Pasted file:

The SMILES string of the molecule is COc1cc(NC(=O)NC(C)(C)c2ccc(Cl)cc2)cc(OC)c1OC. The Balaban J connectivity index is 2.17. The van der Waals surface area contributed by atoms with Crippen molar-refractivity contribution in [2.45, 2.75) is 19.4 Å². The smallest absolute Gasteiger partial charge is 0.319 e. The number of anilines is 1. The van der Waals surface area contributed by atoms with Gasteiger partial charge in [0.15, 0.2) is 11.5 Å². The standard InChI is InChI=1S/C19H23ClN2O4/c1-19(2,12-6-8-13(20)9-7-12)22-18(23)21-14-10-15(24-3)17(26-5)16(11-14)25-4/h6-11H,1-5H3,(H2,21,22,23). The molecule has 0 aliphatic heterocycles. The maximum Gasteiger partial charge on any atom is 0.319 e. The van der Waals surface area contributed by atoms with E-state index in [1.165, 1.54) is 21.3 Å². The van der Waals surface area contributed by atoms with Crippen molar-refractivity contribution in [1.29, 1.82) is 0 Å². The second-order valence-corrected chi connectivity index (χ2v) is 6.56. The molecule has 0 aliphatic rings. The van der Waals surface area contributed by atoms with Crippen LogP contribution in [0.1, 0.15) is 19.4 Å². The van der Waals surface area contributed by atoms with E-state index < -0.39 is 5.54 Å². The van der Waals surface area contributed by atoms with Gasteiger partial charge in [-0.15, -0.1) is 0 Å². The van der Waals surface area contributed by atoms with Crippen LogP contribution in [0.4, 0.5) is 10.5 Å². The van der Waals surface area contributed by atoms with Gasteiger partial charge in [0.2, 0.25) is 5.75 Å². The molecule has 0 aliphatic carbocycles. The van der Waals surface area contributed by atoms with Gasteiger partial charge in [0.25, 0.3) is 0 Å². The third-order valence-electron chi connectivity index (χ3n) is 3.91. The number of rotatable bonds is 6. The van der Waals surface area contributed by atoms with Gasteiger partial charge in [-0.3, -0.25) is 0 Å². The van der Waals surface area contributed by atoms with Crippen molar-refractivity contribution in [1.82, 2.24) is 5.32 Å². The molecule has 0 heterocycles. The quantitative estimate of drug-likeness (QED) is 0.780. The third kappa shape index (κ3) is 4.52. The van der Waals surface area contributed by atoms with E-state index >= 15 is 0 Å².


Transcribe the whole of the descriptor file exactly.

The SMILES string of the molecule is COc1cc(NC(=O)NC(C)(C)c2ccc(Cl)cc2)cc(OC)c1OC. The Balaban J connectivity index is 2.17. The van der Waals surface area contributed by atoms with Crippen molar-refractivity contribution in [2.45, 2.75) is 19.4 Å². The smallest absolute Gasteiger partial charge is 0.319 e. The number of anilines is 1. The van der Waals surface area contributed by atoms with Gasteiger partial charge in [0.15, 0.2) is 11.5 Å². The standard InChI is InChI=1S/C19H23ClN2O4/c1-19(2,12-6-8-13(20)9-7-12)22-18(23)21-14-10-15(24-3)17(26-5)16(11-14)25-4/h6-11H,1-5H3,(H2,21,22,23). The molecule has 0 aliphatic heterocycles. The maximum Gasteiger partial charge on any atom is 0.319 e. The van der Waals surface area contributed by atoms with E-state index in [1.165, 1.54) is 21.3 Å². The van der Waals surface area contributed by atoms with Crippen molar-refractivity contribution in [1.29, 1.82) is 0 Å². The second-order valence-corrected chi connectivity index (χ2v) is 6.56. The molecule has 0 aliphatic rings. The van der Waals surface area contributed by atoms with Crippen LogP contribution in [0.1, 0.15) is 19.4 Å². The van der Waals surface area contributed by atoms with E-state index < -0.39 is 5.54 Å². The van der Waals surface area contributed by atoms with Gasteiger partial charge in [-0.15, -0.1) is 0 Å². The van der Waals surface area contributed by atoms with Crippen LogP contribution in [0.4, 0.5) is 10.5 Å². The van der Waals surface area contributed by atoms with Gasteiger partial charge in [0.2, 0.25) is 5.75 Å². The molecule has 0 aliphatic carbocycles. The van der Waals surface area contributed by atoms with Gasteiger partial charge in [0.25, 0.3) is 0 Å². The third-order valence-electron chi connectivity index (χ3n) is 3.91. The number of rotatable bonds is 6. The van der Waals surface area contributed by atoms with Gasteiger partial charge in [-0.3, -0.25) is 0 Å². The van der Waals surface area contributed by atoms with Crippen molar-refractivity contribution in [1.82, 2.24) is 5.32 Å². The molecule has 0 heterocycles. The quantitative estimate of drug-likeness (QED) is 0.780. The third kappa shape index (κ3) is 4.52. The van der Waals surface area contributed by atoms with E-state index >= 15 is 0 Å².